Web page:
Something of a perk, plus some idea that one might actually do some work on the plane, and that one would arrive somewhat refreshed to do work. For example, flying to London the plane got in at like 5AM local. which was midnight at home, time to be in bed, and the idea was you would clear customs, go to the hotel maybe and wash up, put on work clothes, then go to the office or meetings, whatever. I always went to the hotel and took some nap for 3-4 hours, then rolled in about noon local, which was still "early" body time, but at least I got some sleep. The flights left at 5 or 6PM, so sleeping then getting up after a few hours did not work for me. I usually scheduled in an extra day on the front anyway to get acclimated a bit, so did not really miss anything. I could do emails and such at noon local, which was early back home, so it never looked like I was slacking, plus no one really cared anyway as we all had the experience of that kind of travel, and being lagged out. I found it worse coming back though.

--R



On 6/22/15 5:51 PM, Kaleb C. Striplin via Mercedes wrote:
Why did they have such rules?

Sent from my iPhone

On Jun 22, 2015, at 3:27 PM, Dan Penoff via Mercedes <mercedes@okiebenz.com> 
wrote:

Corporate rules required that we fly business class on any travel over 8 hours 
total air time.  That meant that any time I left the USA I was flying business 
class.  I could also control who I booked on, so since most of my travel was to 
Asia and the Middle East I stuck with Northwest and KLM - KLM was a mandatory 
for security reasons, we couldn’t use any other carriers to the Middle East 
with the exception of El Al, who, of course, had a limited number of 
destinations in that part of the world.

Since NWA and KLM code shared and were partners, I was able to corral my miles 
into one big honking account.  This was also back in the day where NWA issued a 
20,000 mile voucher for every 20k you earned, good for one domestic airfare in 
the US.  You could “stack” them to use for upgrades and international travel as 
well.  Because they could be endorsed over, there was a very brisk secondary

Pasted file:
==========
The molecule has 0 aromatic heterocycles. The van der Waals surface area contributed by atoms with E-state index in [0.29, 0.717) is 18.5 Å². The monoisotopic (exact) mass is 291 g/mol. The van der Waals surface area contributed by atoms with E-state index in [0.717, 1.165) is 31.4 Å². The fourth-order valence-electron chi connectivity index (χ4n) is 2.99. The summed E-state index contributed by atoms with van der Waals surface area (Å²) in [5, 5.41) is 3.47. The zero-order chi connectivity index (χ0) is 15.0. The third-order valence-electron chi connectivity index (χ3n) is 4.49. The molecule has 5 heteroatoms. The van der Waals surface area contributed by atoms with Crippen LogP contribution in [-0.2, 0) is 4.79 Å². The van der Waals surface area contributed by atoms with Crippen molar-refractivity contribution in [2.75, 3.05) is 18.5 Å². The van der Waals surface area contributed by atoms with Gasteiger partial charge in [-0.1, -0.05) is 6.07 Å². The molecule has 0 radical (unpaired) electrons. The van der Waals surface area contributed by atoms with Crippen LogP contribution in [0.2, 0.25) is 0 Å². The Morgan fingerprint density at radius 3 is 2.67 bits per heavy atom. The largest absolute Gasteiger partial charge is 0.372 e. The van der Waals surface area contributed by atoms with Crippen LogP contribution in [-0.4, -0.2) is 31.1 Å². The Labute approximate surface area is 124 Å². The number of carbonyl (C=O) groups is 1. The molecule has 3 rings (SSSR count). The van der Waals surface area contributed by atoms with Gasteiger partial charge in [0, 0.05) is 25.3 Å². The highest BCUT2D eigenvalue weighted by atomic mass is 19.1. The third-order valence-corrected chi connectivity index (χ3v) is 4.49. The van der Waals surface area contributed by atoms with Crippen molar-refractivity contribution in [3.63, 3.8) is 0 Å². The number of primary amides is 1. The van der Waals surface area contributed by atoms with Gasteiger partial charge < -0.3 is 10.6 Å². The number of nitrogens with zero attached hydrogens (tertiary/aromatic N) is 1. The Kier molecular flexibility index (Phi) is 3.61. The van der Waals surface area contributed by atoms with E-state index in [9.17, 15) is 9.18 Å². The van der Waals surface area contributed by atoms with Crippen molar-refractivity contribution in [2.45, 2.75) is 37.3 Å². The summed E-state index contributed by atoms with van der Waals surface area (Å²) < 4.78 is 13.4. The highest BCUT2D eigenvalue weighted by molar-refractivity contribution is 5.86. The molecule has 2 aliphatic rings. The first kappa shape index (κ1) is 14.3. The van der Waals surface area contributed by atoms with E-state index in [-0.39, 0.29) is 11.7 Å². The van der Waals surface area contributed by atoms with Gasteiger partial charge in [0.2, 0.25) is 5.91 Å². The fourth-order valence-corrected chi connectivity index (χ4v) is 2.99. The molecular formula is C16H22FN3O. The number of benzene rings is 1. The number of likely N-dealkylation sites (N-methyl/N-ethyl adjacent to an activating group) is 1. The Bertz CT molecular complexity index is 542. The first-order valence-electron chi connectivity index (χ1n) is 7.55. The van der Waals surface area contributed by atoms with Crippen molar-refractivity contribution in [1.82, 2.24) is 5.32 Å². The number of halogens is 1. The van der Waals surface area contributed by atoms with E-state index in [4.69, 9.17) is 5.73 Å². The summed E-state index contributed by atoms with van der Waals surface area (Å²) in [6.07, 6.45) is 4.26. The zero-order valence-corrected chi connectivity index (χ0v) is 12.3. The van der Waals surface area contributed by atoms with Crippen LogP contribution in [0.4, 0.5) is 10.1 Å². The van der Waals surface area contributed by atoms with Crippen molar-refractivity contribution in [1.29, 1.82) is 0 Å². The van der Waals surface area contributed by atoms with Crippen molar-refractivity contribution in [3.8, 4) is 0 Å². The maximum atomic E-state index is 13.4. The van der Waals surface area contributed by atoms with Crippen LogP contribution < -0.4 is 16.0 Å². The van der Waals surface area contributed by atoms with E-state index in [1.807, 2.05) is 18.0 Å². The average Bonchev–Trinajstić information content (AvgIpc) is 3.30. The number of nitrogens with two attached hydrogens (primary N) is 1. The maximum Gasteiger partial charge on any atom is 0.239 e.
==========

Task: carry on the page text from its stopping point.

market for them, too.

I think I sold six or eight of them in a lump to a ticket broker the year we 
built our house in Port Washingon, WI for something like $5,000.  They were 
good for two first class trips to Europe at that amount, I believe.

I made Platinum every year I flew, and back then getting first class upgrades 
was pretty easy and automatic for Platinum members. I don’t think I flew coach 
for 6-7 years straight.  My international travel kept me in first class on all 
my domestic flights, which really made it nice.

747s were configured differently for different carriers.  NWA and KLM had 
business class on the upper deck and first class in the nose.  That was nice, 
as it kept all the riff-raff from wandering through the cabin and having to 
have the flight attendants shoo them out.

Dan who doesn’t care to travel at all now….



On Jun 22, 2015, at 4:06 PM, Rich Thomas via Mercedes <mercedes@okiebenz.com> 
wrote:

I paid for those upgrades many times.  It was interesting, when the small 
company I worked for opened an office near London some travel agent, I think an 
Indian guy the company owner knew, gave us 5 BA gold cards in exchange for 
booking flights through him.  I snagged one and that got me biz class one way, 
then I had to fly coach coming back which was ugly.

When I went to Lotus we could fly biz class internationally, so in
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